Say “Detroit” and many people’s thoughts turn negative: the U.S.’s failed-and-bailed auto industry, high crime and unemployment, historic buildings in derelict disrepair, ongoing population flight, “food desert” status (in which groceries have closed and residents have to travel far to obtain fresh produce). It’s true that those challenges are part of Detroit’s landscape, but despite the bad press, that’s not all there is to Michigans largest city.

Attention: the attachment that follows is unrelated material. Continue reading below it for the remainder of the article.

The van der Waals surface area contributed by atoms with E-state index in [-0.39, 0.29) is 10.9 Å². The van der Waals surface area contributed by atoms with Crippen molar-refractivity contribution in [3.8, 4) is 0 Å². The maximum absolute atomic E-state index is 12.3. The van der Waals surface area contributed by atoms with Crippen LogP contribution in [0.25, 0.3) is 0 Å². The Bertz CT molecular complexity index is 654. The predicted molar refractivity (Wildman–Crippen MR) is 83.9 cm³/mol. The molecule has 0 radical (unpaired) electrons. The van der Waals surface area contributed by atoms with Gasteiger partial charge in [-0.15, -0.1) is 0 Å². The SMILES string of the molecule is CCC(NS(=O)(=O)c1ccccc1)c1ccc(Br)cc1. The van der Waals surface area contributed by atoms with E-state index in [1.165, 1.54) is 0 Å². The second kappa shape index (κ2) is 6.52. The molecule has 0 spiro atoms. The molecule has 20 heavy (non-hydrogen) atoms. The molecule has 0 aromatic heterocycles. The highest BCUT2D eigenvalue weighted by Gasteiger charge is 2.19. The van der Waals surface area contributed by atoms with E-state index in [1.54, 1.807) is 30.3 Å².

You don’t, for instance, feel unsafe while bar-hopping among downtown’s brewpubs, riding the two-car People Mover to a Red Wings game, or strolling along the rejuvenated riverfront, sun in your face. You don’t sense population loss when you peruse the sprawling Eastern Market on Saturdays, when it bulges with shoppers and vendors and local products; when area restaurants have lines out the door, even in winter. And you don’t hear nearly enough about the beautiful Art Deco buildings that are still there, or the historic institutions that have been saved—like the once-bankrupt Baker’s Keyboard Lounge, a jazz club that’s seen the likes of Ella Fitzgerald, Miles Davis, and John Coltrane grace its stage since 1934; or the wonderfully whimsical Heidelberg Project, which turns urban blight into exciting street art and has survived two partial demolitions over its 25-year lifetime. Moreover, Detroit has shown great strides in urban agriculture, as various scattered city farms, community groups, and young activists form co-ops and coalitions to increase local access to fresh food and reclaim the city’s abandoned, overgrown spaces—plans are even afoot to build the world’s largest urban farm. There’s still a long way to go, but many locals remain optimistic, so we are too.

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